- The Washington Times - Monday, May 29, 2000

Feminists and fathers

"Gloria Steinem and friends do pay occasional lip service to nurturing fathers (while reserving their most blistering contempt for the old-fashioned fellow who thinks that supporting and protecting his family makes him a good father even if he's never cooked his kid's favorite meal)… . In Steinem's pet project, Ms. magazine, rare valentines to the New Dad are vastly outnumbered by screeds against the Bad Dad the selfish deadbeat, the domineering patriarch, the ogre who beats his wife and rapes his daughters… .
"The feminists still badger men about participating equally in child-rearing (in a TV debate in 1996, NOW President Patricia Ireland declared that 'men need to take equal responsibility for the family' just a few months before NOW issues an 'Action Alert on "Fathers' Rights" ' comparing men who seek a role in their children's lives to batterers). But their idea of equal parenting seems to boil down to this: You, Dad, will change half of all the diapers, make half of all the breakfasts, and do anything Mom needs you to do to free her to tote her briefcase to the office. But the moment she decides she doesn't want you around anymore, you'll get out like a good boy, keep the checks coming, and stay out of her way."
Cathy Young, writing on "The Sadness of the American Father," in the June issue of the American Spectator

Cultural milestone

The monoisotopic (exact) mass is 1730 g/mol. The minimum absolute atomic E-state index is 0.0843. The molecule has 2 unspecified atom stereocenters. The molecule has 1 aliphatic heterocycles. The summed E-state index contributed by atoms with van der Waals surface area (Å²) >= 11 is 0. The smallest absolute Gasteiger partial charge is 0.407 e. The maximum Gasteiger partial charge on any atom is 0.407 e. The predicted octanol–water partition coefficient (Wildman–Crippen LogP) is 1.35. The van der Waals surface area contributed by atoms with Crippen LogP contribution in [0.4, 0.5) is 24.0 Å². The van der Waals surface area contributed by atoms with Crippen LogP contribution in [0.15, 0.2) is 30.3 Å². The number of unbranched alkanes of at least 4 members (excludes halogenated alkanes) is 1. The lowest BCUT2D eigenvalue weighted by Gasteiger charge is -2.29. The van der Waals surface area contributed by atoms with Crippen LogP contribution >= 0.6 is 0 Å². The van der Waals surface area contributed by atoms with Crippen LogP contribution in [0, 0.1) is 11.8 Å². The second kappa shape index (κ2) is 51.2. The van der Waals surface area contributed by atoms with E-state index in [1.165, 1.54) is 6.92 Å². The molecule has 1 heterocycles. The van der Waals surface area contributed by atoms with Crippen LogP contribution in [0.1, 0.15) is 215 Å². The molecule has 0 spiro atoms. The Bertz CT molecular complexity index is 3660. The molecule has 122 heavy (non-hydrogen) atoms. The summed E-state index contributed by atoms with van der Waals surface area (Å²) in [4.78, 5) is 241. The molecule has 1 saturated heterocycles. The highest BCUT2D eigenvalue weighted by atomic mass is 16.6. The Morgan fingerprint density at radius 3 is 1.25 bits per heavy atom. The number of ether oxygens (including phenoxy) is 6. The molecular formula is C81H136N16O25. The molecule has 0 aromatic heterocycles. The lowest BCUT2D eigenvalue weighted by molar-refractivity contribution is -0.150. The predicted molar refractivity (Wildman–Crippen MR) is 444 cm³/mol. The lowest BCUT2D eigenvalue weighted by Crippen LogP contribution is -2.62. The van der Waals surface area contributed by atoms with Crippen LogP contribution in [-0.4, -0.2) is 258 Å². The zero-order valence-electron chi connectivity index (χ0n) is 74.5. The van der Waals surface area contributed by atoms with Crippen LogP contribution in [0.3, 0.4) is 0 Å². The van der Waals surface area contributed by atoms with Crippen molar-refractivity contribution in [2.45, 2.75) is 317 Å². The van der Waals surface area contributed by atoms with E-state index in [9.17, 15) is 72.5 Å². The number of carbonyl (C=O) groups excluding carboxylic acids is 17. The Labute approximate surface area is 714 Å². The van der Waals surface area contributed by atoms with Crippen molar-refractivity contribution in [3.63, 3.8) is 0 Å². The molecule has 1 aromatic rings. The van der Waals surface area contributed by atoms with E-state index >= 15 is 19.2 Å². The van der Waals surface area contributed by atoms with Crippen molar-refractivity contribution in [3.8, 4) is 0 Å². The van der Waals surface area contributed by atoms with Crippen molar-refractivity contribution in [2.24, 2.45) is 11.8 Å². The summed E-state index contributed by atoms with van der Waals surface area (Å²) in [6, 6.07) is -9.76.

"A magazine called 'Pagan Revival' recently arrived in the mail. It's an anti-Christian periodical endorsing the Norse pantheon of gods and promoting white-racist ideologies. One of its more interesting articles 'The Satanic Bible: A Revelation or a Fraud?' accuses Anton LaVey, author of the notorious 'Satanic Bible,' of plagiarism. And so America, A.D. 2000, reaches a new cultural milestone: The Aryan racist pagans are accusing the Satanists of intellectual dishonesty."
from "The Week," in the June 5 issue of National Review

Motown genius

"Over the course of a career that's spanned 43 years, [Smokey Robinson has] written or co-written more than 4,000 songs. Not all of them were hits, of course but certainly enough of them were. You don't have to be a baby boomer to get a big chill just thinking about the number of bona fide classics he turned out in his glory years as a songwriter, artist, producer, and executive at Motown in the 1960s.
"There was the long string of terrific singles with his former group, the Miracles among them 'You've Really Got a Hold on Me,' 'The Tracks of My Tears,' 'Ooo Baby Baby,' 'I Second That Emotion,' and 'The Tears of a Clown' all sung in his piercingly sweet high tenor, a voice both angelic and ethereal. There were the numerous smashes he wrote and produced for other Motown artists: 'My Girl,' 'The Way You Do the Things You Do,' and 'Get Ready' for the Temptations,' 'I'll Be Doggon' and 'Ain't That Peculiar' for Marvin Gaye… . Even after Motown's golden era faded, the man's solo efforts … continued to chart throughout the '70s and '80s.
"Looking at his body of work, it seems incredible that his name is so seldom invoked in discussions of the front-line titans of soul music… . Which is both a paradox and a shame, because those achievements are manifold and magnificent."
Tom Sinclair, writing on "Smokey Robinson," in the May 26 issue of Entertainment Weekly

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